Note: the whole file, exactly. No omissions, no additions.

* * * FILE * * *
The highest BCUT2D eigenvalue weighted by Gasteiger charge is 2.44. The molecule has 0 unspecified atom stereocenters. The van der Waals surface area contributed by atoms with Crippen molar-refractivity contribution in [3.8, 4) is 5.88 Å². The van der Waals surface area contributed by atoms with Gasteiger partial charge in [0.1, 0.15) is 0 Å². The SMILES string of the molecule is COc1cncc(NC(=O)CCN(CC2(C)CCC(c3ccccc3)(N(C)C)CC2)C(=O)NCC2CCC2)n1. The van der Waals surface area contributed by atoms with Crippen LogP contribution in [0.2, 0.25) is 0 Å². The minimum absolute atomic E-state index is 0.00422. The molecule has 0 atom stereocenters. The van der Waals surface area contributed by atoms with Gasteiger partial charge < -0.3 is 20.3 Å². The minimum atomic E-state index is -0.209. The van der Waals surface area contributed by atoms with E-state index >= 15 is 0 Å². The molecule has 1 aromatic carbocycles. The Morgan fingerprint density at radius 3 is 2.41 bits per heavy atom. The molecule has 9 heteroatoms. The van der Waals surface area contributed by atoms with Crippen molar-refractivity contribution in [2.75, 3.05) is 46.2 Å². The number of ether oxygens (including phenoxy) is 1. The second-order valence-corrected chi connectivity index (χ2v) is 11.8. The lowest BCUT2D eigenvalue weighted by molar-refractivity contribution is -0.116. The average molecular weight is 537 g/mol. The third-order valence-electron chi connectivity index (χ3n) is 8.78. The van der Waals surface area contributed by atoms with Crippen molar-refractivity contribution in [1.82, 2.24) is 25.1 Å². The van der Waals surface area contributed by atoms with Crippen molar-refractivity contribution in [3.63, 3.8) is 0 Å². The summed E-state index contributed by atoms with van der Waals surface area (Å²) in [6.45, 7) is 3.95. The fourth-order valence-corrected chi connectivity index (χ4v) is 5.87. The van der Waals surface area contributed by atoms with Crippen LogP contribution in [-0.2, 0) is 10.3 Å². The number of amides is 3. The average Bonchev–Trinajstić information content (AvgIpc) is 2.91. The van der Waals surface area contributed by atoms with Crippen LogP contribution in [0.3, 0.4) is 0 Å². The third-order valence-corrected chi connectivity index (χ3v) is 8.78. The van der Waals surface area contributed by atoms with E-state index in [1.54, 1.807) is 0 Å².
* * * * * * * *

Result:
The highest BCUT2D eigenvalue weighted by Gasteiger charge is 2.44. The molecule has 0 unspecified atom stereocenters. The van der Waals surface area contributed by atoms with Crippen molar-refractivity contribution in [3.8, 4) is 5.88 Å². The van der Waals surface area contributed by atoms with Gasteiger partial charge in [0.1, 0.15) is 0 Å². The SMILES string of the molecule is COc1cncc(NC(=O)CCN(CC2(C)CCC(c3ccccc3)(N(C)C)CC2)C(=O)NCC2CCC2)n1. The van der Waals surface area contributed by atoms with Crippen LogP contribution in [0.2, 0.25) is 0 Å². The minimum absolute atomic E-state index is 0.00422. The molecule has 0 atom stereocenters. The van der Waals surface area contributed by atoms with Gasteiger partial charge < -0.3 is 20.3 Å². The minimum atomic E-state index is -0.209. The van der Waals surface area contributed by atoms with E-state index >= 15 is 0 Å². The molecule has 1 aromatic carbocycles. The Morgan fingerprint density at radius 3 is 2.41 bits per heavy atom. The molecule has 9 heteroatoms. The van der Waals surface area contributed by atoms with Crippen molar-refractivity contribution in [2.75, 3.05) is 46.2 Å². The number of ether oxygens (including phenoxy) is 1. The second-order valence-corrected chi connectivity index (χ2v) is 11.8. The lowest BCUT2D eigenvalue weighted by molar-refractivity contribution is -0.116. The average molecular weight is 537 g/mol. The third-order valence-electron chi connectivity index (χ3n) is 8.78. The van der Waals surface area contributed by atoms with Crippen molar-refractivity contribution in [1.82, 2.24) is 25.1 Å². The van der Waals surface area contributed by atoms with Crippen molar-refractivity contribution in [3.63, 3.8) is 0 Å². The summed E-state index contributed by atoms with van der Waals surface area (Å²) in [6.45, 7) is 3.95. The fourth-order valence-corrected chi connectivity index (χ4v) is 5.87. The van der Waals surface area contributed by atoms with Crippen LogP contribution in [-0.2, 0) is 10.3 Å². The number of amides is 3. The average Bonchev–Trinajstić information content (AvgIpc) is 2.91. The van der Waals surface area contributed by atoms with Crippen LogP contribution in [0.3, 0.4) is 0 Å². The third-order valence-corrected chi connectivity index (χ3v) is 8.78. The van der Waals surface area contributed by atoms with E-state index in [1.54, 1.807) is 0 Å².